In 2010 Kenya’s unicameral Parliament was replaced with a bicameral Parliament comprising a National Assembly and a Senate. The National Assembly consists of a Speaker, 290 MPs elected by constituencies, 47 women MPs elected by registered voters from each county and 12 members nominated by political parties according to the proportion of members they have in the National Assembly to represent special interests including youth, persons with disabilities and workers. The Senate consists of 47 members, each elected by the registered voters of each county, 16 women members nominated by political parties according to their proportion of members of the Senate, two members (a man and a woman), representing young people and two members, (a man and a woman), representing persons with disabilities.
The last general elections were held in 2013 and the next one is due in 2017.
Proposed laws are called bills, and are either Public or Private. Public Bills concern matters of public policy or changing existing legislation. The government initiates them with its executive power while private members of either house can promote a private bill.
The first stage is the drafting of a bill by a ministry, in co-ordination with the Kenya Law Reform Commission (KLRC) and the Attorney-General’s Chambers (AGC). The first draft is sent to the Commission for the Implementation of the Constitution (CIC), which opens a compulsory consultation process with stakeholders and civil society. Drawing from the various contributions and working with the CIC, the AGC prepares the Bill. The draft Bill is submitted for Cabinet approval and if approved, the Bill is published in the Kenya Gazette and introduced in Parliament.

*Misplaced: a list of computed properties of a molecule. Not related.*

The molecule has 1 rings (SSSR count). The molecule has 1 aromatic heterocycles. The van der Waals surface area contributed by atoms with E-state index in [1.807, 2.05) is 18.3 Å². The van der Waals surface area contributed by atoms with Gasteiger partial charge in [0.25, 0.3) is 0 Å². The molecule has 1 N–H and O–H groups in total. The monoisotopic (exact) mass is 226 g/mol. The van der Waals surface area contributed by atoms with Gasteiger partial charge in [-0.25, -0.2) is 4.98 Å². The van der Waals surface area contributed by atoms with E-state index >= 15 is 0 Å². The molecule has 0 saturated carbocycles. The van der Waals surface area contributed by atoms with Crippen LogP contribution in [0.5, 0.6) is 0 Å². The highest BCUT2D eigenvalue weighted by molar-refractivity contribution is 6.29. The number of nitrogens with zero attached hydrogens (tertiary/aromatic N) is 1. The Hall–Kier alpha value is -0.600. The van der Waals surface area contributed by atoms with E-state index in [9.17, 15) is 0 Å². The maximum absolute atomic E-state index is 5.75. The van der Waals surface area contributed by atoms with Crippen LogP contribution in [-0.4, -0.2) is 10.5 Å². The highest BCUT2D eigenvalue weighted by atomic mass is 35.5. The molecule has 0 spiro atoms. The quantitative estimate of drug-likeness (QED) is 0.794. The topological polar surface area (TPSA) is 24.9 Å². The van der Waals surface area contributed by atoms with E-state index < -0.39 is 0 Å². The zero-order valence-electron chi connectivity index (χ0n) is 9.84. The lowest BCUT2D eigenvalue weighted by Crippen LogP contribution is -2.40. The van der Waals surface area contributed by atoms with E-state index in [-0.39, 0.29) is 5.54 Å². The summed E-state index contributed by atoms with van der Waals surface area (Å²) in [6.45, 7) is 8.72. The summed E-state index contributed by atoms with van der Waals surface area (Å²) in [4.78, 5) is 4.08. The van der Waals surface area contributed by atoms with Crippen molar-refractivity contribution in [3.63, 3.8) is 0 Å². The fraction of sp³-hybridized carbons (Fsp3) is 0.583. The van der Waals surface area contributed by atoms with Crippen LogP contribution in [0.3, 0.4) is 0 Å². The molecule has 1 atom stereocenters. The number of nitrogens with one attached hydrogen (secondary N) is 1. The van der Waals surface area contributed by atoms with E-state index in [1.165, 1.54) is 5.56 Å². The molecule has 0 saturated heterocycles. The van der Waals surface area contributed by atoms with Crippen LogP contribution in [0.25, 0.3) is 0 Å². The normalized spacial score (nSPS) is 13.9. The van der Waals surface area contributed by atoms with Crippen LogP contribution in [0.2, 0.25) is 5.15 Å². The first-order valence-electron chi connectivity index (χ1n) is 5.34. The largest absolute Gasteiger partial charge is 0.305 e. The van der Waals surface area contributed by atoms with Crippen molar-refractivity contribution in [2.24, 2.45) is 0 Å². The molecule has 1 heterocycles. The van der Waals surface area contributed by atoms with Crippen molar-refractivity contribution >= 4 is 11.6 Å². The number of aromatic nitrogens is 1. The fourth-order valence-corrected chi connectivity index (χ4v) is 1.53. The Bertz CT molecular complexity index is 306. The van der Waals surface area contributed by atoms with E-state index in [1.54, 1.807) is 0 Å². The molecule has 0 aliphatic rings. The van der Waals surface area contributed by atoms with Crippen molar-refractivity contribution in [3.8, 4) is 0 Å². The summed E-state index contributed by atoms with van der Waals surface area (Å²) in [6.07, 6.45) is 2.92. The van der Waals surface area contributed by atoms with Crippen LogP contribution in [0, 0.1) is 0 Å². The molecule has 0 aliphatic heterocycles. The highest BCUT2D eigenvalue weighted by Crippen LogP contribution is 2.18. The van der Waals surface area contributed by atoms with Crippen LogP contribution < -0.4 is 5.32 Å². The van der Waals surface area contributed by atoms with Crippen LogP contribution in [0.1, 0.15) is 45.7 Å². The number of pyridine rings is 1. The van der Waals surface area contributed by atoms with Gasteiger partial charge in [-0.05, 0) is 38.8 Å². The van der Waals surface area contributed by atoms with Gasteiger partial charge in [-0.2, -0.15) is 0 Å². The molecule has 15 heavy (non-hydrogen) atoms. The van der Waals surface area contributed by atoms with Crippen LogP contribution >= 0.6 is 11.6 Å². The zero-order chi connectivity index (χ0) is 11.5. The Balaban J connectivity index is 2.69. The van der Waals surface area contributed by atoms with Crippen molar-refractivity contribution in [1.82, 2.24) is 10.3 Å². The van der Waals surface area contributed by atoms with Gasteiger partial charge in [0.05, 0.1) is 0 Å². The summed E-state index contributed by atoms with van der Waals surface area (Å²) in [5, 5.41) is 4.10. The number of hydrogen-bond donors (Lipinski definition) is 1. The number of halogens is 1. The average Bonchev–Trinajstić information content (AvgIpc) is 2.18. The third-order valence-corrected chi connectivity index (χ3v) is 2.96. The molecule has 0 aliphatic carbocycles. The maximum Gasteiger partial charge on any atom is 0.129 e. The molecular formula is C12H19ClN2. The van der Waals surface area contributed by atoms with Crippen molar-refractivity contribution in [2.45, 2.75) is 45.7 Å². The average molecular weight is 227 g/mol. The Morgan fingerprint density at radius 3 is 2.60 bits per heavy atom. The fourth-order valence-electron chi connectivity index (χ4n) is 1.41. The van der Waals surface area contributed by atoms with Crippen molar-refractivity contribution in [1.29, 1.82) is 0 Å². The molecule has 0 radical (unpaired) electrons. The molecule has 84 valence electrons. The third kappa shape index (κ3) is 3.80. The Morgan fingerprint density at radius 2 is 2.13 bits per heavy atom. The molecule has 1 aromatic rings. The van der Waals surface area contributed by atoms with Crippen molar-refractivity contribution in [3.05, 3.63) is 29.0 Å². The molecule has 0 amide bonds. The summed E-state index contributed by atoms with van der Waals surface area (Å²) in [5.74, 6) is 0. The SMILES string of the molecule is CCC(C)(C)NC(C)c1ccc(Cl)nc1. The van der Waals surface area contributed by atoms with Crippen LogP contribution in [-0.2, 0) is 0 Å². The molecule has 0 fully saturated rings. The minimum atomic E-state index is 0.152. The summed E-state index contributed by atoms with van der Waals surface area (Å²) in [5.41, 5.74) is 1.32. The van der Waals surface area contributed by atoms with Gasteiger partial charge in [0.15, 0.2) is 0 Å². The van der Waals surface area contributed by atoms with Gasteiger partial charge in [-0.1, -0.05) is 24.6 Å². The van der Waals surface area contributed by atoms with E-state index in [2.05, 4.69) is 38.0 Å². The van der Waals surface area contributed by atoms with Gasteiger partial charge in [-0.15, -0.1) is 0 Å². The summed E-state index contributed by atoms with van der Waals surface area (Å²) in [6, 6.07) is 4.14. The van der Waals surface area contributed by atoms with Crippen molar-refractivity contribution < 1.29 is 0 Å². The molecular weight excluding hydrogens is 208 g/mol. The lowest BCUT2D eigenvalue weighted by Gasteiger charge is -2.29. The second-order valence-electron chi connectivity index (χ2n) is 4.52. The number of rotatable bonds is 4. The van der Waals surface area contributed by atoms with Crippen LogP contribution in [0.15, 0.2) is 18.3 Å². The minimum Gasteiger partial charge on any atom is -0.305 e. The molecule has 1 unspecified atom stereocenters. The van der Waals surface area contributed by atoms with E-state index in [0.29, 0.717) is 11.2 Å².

Parliament scrutinises bills in three readings. The committee in charge of a specific issue/area normally conducts the first reading. Next, the entire Parliament discusses the Bill, before returning the text to the Committee with amendments. The third reading takes place after the Committee has reviewed the draft. Once passed in Parliament, the AG presents the Bill to the Cabinet before it returns to Parliament for a last round of debate. The text approved by Parliament is submitted to the President for assent. If the President signs the bill, it is published and becomes a law. The President can return the bill to the Speaker of the National Assembly to be considered again by Parliament. If Parliament agrees with the President’s proposals or concerns, the bill is accordingly amended and forwarded to the President for assent. If it rejects the President’s amendments to the bill by a two-thirds majority, the bill is returned to him and he is compelled to sign it into law.